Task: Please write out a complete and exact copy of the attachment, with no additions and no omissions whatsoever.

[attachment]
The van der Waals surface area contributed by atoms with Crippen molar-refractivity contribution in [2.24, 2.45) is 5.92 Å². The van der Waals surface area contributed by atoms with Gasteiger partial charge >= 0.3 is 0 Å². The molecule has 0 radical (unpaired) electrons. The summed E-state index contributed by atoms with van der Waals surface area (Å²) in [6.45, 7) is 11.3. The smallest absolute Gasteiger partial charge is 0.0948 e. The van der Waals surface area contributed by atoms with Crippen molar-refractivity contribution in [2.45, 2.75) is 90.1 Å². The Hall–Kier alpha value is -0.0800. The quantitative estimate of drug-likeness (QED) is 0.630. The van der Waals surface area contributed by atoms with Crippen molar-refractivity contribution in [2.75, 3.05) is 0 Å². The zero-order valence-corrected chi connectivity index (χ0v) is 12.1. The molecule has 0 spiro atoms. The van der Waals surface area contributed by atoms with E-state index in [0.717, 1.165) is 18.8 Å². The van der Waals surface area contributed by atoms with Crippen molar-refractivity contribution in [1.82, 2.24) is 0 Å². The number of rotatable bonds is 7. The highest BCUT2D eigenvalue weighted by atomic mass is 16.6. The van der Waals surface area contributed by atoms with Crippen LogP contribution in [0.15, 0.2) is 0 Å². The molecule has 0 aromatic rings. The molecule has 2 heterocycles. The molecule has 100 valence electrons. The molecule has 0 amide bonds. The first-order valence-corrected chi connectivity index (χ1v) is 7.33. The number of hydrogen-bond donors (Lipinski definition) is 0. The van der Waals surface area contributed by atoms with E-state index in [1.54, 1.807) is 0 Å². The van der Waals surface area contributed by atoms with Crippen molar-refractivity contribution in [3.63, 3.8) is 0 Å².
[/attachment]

The van der Waals surface area contributed by atoms with Crippen molar-refractivity contribution in [2.24, 2.45) is 5.92 Å². The van der Waals surface area contributed by atoms with Gasteiger partial charge >= 0.3 is 0 Å². The molecule has 0 radical (unpaired) electrons. The summed E-state index contributed by atoms with van der Waals surface area (Å²) in [6.45, 7) is 11.3. The smallest absolute Gasteiger partial charge is 0.0948 e. The van der Waals surface area contributed by atoms with Crippen molar-refractivity contribution in [2.45, 2.75) is 90.1 Å². The Hall–Kier alpha value is -0.0800. The quantitative estimate of drug-likeness (QED) is 0.630. The van der Waals surface area contributed by atoms with Crippen molar-refractivity contribution in [2.75, 3.05) is 0 Å². The zero-order valence-corrected chi connectivity index (χ0v) is 12.1. The molecule has 0 spiro atoms. The van der Waals surface area contributed by atoms with E-state index in [0.717, 1.165) is 18.8 Å². The van der Waals surface area contributed by atoms with Crippen molar-refractivity contribution in [1.82, 2.24) is 0 Å². The number of rotatable bonds is 7. The highest BCUT2D eigenvalue weighted by atomic mass is 16.6. The van der Waals surface area contributed by atoms with Crippen LogP contribution in [0.15, 0.2) is 0 Å². The molecule has 0 aromatic rings. The molecule has 2 heterocycles. The molecule has 100 valence electrons. The molecule has 0 amide bonds. The first-order valence-corrected chi connectivity index (χ1v) is 7.33. The number of hydrogen-bond donors (Lipinski definition) is 0. The van der Waals surface area contributed by atoms with E-state index in [1.54, 1.807) is 0 Å². The van der Waals surface area contributed by atoms with Crippen molar-refractivity contribution in [3.63, 3.8) is 0 Å².